Remember The Time

The Dangerous album was such a beautiful space in which Michael Jackson existed. He traveled the line of race & sexuality as America welcomed the ’90s: cross-colors & grunge, The Clintons & The Fresh Prince, gangsta rap & New Jack Swing, & the death of the cassette tape.

In February of 1992, Michael Jackson, with the help of New Jack Swing super-producer Teddy Riley, premiered his song & video “Remember the Time.” It was released after his love-thy-neighbor-as-thyself anthem “Black or White” and before his Naomi Campbell-laden “In the Closet.” Now, Jackson always had panache*, but with this single he cleverly reclaimed the story of Cleopatra, the Queen of Egypt. He subtley challenged Elizabeth Taylor’s starring role as the queen by replacing her with the beautiful & exotic Iman. Jackson’s use of an all black cast of performers that included Eddie Murphy & Magic Johnson, & powerhouse director John Singleton (Boys in the Hood) made a bold and lasting statement that rested in irony & in the black community’s frustation with Jackson’s appearance. Jackson suffered from vitiligo, a rare skin disease that caused discoloration on the skin leaving it white or pigmentless. The change in the color of his skin & the various facial transformations are evident, & many assumed this was caused by self-hate, mainly in regards to his race. However, assuming he hated his people may have temporarily been laid to rest when “Remember the Time” aired in the Spring of 1992. With choreography by newcomer & future dance phenom Fatima Robinson, this 9-minute video production incorporated pop & African tribal dancing that celebrated the intersection Michael Jackson represented: the American dream.

Michael Jackson was the manifestation of America as it rested on the talent, poise, & greatness of a black man who transcended race, as well as other barriers. Also, in a decade that embraced open sexual expression, Jackson’s sexuality took center stage. Although, “Remember the Time” is one of few video’s in which he is kissed, black sexuality is at the forefront of this production. Beautiful & well-built men & women performing before the iconic & smoldering Iman introduced the story of Cleopatra to a new generation. As always, this too, was a chance for Jackson to teach the world about the African-American experience while still allowing pop music—the people’s music—to remain the focal point.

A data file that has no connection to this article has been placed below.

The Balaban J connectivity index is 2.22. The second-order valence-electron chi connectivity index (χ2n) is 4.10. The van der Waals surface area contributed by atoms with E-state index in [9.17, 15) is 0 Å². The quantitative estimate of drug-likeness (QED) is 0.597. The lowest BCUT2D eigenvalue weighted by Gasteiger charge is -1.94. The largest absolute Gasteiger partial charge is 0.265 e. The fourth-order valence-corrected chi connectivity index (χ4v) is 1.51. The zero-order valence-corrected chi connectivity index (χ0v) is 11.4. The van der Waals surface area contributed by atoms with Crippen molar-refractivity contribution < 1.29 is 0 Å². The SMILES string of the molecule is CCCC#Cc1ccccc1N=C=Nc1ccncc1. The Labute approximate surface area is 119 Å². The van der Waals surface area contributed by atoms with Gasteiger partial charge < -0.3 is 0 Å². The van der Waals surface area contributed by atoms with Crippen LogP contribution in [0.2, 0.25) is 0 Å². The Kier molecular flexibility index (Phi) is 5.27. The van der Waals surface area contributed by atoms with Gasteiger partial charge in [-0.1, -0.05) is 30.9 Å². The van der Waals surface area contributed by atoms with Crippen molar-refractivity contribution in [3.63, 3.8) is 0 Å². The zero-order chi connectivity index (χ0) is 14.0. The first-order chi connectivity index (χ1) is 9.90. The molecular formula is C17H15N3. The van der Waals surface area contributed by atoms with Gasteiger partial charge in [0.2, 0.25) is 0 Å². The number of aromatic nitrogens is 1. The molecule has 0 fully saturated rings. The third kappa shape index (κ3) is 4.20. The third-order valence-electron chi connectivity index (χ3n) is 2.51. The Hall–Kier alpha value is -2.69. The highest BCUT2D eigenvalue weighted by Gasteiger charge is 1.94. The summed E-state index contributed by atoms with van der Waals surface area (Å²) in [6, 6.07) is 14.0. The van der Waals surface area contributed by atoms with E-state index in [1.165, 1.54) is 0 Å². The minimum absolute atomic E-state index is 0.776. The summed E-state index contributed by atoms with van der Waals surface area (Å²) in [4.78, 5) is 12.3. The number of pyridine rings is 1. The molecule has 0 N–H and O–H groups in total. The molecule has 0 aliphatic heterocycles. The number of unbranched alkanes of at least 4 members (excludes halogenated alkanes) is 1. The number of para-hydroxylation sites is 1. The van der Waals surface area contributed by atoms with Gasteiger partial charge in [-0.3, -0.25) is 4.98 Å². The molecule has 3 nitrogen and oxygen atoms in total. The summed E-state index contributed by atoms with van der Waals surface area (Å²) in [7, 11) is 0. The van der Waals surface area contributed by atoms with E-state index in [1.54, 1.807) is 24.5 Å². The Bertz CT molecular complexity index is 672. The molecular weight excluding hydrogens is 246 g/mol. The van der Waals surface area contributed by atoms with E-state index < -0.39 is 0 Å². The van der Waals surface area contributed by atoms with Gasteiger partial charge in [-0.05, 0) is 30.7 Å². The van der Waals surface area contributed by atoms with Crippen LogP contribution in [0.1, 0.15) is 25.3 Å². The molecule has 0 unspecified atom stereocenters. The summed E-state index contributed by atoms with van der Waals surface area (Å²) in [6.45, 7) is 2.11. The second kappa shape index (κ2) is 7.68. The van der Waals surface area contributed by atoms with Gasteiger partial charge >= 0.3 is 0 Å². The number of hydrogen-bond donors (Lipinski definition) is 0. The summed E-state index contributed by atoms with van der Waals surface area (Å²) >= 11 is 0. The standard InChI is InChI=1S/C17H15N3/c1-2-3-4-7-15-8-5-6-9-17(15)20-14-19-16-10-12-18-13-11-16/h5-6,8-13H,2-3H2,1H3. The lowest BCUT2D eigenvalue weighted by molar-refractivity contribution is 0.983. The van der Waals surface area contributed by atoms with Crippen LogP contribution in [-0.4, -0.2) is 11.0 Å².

I remember, as a child, practicing the breakdown in the video & performining it for a dance recital. I remember my father taking the time to not change the channel because he, too, knew that this production was unlike anything we’d seen before. He knew like we all knew that this was another classic moment that Michael Joseph Jackson extended his hand & offered all the world a chance to see what we were, what we could be, & what a blessing imagination & hard work are. I’m sure that my eyes refused to blink for nine minutes each time I watched “Remember the Time.” It was like dreaming awake. I was in a trance. I still am.

When you wish upon a falling star, you know that eventually that star finds its end & touches the earth to fall no more. You know, too, that somewhere someone else may wish upon that same star, both of you ignorant of the other’s heart longings. Mr. Jackson,though you have fallen, you have touched all the earth with a remarkable body of work & philanthropy. I may never know what someone else wished for you, but I wish your legacy to infuse our world to create & imagine life beyond the realm of conformity in spite of recession & politics. I wish that we’d hear your words of healing & togetherness & work to transcend hate. I wish your soul rest.

In love,
Michael aka envy

*I refuse to say Michael Jackson had swag. Souljah Boy & his henchmen have shamed the word. Plus, I find it ridiculous to think Mr. Jackson jumped up out the bed & turned his light on, let alone his swag.